Table of Contents Author Guidelines Submit a Manuscript
Journal of Function Spaces and Applications
Volume 2012, Article ID 382932, 8 pages
http://dx.doi.org/10.1155/2012/382932
Research Article

Simple Harmonic Oscillator Equation and Its Hyers-Ulam Stability

Mathematics Section, College of Science and Technology, Hongik University, Jochiwon 339-701, Republic of Korea

Received 6 March 2008; Accepted 21 April 2008

Academic Editor: George Isac

Copyright © 2012 Soon-Mo Jung and Byungbae Kim. This is an open access article distributed under the Creative Commons Attribution License, which permits unrestricted use, distribution, and reproduction in any medium, provided the original work is properly cited.

Abstract

We solve the inhomogeneous simple harmonic oscillator equation and apply this result to obtain a partial solution to the Hyers-Ulam stability problem for the simple harmonic oscillator equation.

1. Introduction

Let 𝑋 be a normed space over a scalar field 𝕂 and let 𝐼 be an open interval, where 𝕂 denotes either or . Assume that 𝑎0,𝑎1,,𝑎𝑛𝐼𝕂 are given continuous functions, 𝑔𝐼𝑋 is a given continuous function, and 𝑦𝐼𝑋 is an 𝑛 times continuously differentiable function satisfying the inequality:𝑎𝑛(𝑡)𝑦(𝑛)(𝑡)+𝑎𝑛1(𝑡)𝑦(𝑛1)(𝑡)++𝑎1(𝑡)𝑦(𝑡)+𝑎0(𝑡)𝑦(𝑡)+𝑔(𝑡)𝜀,(1.1)

for all 𝑡𝐼 and for a given 𝜀>0. If there exists an 𝑛 times continuously differentiable function 𝑦0𝐼𝑋 satisfying𝑎𝑛(𝑡)𝑦0(𝑛)(𝑡)+𝑎𝑛1(𝑡)𝑦0(𝑛1)(𝑡)++𝑎1(𝑡)𝑦0(𝑡)+𝑎0(𝑡)𝑦0(𝑡)+𝑔(𝑡)=0,(1.2)

and 𝑦(𝑡)𝑦0(𝑡)𝐾(𝜀) for any 𝑡𝐼, where 𝐾(𝜀) is an expression of 𝜀 with lim𝜀0𝐾(𝜀)=0, then we say that the above differential equation has the Hyers-Ulam stability. For more detailed definitions of the Hyers-Ulam stability, we refer the reader to [17].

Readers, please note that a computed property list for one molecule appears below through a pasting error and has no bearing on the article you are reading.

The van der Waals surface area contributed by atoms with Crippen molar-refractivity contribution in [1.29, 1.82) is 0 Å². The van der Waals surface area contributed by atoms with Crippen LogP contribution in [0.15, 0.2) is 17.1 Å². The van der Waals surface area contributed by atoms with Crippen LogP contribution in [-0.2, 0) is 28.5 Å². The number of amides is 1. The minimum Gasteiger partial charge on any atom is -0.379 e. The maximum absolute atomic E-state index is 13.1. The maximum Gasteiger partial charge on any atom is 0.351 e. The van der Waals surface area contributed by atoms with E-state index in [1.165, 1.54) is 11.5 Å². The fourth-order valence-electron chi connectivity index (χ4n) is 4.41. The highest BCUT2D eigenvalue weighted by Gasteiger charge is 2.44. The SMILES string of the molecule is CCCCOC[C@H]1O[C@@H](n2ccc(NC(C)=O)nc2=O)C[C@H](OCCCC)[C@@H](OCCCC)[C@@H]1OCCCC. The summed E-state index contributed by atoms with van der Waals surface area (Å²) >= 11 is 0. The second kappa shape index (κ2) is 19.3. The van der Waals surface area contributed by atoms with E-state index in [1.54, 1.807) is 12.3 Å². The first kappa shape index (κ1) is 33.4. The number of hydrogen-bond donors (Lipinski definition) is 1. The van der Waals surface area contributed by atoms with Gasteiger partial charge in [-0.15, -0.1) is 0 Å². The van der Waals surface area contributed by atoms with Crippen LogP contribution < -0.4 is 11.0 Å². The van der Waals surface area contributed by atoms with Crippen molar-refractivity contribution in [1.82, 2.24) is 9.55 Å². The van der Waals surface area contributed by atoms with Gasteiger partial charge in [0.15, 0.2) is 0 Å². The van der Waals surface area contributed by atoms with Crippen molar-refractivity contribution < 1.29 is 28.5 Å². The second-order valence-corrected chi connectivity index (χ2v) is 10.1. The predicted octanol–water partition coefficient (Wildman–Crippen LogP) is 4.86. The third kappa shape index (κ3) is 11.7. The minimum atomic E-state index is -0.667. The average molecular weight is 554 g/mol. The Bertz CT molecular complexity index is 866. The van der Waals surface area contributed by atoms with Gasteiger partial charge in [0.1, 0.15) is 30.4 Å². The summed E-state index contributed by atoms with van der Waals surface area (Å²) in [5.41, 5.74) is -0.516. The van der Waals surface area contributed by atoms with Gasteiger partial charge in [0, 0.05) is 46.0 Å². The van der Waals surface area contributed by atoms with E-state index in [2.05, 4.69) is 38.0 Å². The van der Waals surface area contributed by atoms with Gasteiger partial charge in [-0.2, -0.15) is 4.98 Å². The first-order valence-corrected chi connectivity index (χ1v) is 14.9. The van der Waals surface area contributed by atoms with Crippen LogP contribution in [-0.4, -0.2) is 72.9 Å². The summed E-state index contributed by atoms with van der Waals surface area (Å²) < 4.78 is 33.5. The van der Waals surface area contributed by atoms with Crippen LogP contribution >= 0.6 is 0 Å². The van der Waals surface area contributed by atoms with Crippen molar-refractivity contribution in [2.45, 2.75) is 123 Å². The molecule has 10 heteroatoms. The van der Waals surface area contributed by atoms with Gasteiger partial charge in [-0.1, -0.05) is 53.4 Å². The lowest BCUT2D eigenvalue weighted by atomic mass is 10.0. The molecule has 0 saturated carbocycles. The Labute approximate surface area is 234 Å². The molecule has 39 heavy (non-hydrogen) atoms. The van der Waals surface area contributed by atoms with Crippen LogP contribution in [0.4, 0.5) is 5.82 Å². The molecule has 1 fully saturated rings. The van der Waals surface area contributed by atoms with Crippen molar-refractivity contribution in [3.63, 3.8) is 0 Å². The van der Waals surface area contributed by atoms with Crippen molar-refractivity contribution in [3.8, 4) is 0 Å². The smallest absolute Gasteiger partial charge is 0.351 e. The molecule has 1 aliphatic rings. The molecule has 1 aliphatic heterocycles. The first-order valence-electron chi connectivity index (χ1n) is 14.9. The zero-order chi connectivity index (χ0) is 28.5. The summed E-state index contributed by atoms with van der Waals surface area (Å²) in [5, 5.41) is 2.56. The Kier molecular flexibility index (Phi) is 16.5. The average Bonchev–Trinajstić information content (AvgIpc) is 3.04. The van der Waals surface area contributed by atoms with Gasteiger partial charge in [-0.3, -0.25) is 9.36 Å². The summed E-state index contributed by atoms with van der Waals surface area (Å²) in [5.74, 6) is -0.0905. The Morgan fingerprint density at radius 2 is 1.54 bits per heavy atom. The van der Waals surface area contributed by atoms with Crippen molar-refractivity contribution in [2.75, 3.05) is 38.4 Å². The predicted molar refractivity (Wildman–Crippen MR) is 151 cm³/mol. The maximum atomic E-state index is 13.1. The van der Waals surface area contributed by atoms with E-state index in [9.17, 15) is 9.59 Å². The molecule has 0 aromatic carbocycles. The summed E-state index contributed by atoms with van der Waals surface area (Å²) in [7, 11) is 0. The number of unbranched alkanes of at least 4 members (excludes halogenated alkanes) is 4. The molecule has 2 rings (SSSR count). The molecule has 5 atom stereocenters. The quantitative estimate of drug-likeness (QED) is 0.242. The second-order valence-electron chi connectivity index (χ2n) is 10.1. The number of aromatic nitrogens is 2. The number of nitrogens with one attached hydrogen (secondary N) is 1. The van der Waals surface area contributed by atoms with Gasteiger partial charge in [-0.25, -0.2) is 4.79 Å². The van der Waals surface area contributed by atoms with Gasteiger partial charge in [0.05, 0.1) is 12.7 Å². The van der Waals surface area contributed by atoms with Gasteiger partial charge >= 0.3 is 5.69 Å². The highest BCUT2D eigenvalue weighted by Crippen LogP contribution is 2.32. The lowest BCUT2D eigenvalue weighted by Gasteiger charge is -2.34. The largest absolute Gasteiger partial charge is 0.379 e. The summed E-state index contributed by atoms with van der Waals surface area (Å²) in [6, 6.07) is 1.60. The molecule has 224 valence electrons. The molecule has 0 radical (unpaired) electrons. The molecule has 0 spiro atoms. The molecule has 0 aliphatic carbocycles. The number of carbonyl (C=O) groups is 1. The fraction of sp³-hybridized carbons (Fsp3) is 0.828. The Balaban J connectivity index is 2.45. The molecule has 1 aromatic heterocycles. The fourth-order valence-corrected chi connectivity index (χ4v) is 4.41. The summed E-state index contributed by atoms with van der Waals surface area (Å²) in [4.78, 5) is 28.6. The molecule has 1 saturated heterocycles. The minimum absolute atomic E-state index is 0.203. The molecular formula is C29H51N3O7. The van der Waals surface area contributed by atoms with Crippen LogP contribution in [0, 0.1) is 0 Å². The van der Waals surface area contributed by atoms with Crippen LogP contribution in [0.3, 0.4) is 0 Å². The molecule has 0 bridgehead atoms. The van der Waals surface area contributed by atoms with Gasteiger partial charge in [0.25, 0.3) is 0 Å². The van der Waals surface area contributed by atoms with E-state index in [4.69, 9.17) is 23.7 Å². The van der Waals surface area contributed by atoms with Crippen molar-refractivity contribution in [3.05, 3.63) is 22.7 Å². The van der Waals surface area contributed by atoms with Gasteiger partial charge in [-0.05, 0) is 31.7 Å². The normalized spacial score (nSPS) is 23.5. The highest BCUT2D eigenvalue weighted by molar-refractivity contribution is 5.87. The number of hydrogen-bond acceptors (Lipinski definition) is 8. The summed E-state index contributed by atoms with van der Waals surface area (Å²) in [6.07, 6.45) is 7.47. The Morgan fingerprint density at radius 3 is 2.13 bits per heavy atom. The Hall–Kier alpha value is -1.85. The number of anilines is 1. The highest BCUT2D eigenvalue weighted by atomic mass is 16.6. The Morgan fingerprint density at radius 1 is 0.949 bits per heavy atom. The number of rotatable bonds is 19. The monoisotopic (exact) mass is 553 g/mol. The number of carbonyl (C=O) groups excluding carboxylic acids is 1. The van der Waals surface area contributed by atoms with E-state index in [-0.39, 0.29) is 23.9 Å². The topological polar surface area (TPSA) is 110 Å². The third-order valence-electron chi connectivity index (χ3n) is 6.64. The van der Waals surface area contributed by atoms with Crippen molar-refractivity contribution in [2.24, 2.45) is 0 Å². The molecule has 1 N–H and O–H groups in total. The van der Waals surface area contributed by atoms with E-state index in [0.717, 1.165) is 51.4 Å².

Obloza seems to be the first author who has investigated the Hyers-Ulam stability of linear differential equations (see [8, 9]). Here, we will introduce a result of Alsina and Ger (see [10]). If a differentiable function 𝑓𝐼 satisfies the inequality |𝑦(𝑡)𝑦(𝑡)|𝜀, where 𝐼 is an open subinterval of , then there exists a solution 𝑓0𝐼 of the differential equation 𝑦(𝑡)=𝑦(𝑡) such that |𝑓(𝑡)𝑓0(𝑡)|3𝜀 for any 𝑡𝐼. This result has been generalized by Takahasi et al. Indeed, it was proved in [11] that the Hyers-Ulam stability holds true for the Banach space valued differential equation 𝑦(𝑡)=𝜆𝑦(𝑡) (see also [12, 13]).

Moreover, Miura et al. [14] investigated the Hyers-Ulam stability of 𝑛th order linear differential equation with complex coefficients. They [15] also proved the Hyers-Ulam stability of linear differential equations of first order, 𝑦(𝑡)+𝑔(𝑡)𝑦(𝑡)=0, where 𝑔(𝑡) is a continuous function.

Jung also proved the Hyers-Ulam stability of various linear differential equations of first order [1619]. Moreover, he could successfully apply the power series method to the study of the Hyers-Ulam stability of Legendre differential equation (see [20]). Subsequently, the authors [21] investigated the Hyers-Ulam stability problem for Bessel differential equation by applying the same method.

In Section 2 of this paper, by using the ideas from [20, 21], we investigate the general solution of the inhomogeneous simple harmonic oscillator equation of the form:𝑦(𝑥)+𝜔2𝑦(𝑥)=𝑚=0𝑎𝑚𝑥𝑚,(1.3)

where 𝜔 is a given positive number. Section 3 will be devoted to a partial solution of the Hyers-Ulam stability problem for the simple harmonic oscillator equation (2.1) in a subclass of analytic functions.

2. Inhomogeneous Simple Harmonic Oscillator Equation

A function is called a simple harmonic oscillator function if it satisfies the simple harmonic oscillator equation:𝑦(𝑥)+𝜔2𝑦(𝑥)=0.(2.1)

The simple harmonic oscillator equation plays a great role in physics and engineering. In particular, it describes quantum particles confined in potential wells in quantum mechanics and the Hyers-Ulam stability of solutions of this equation is very important.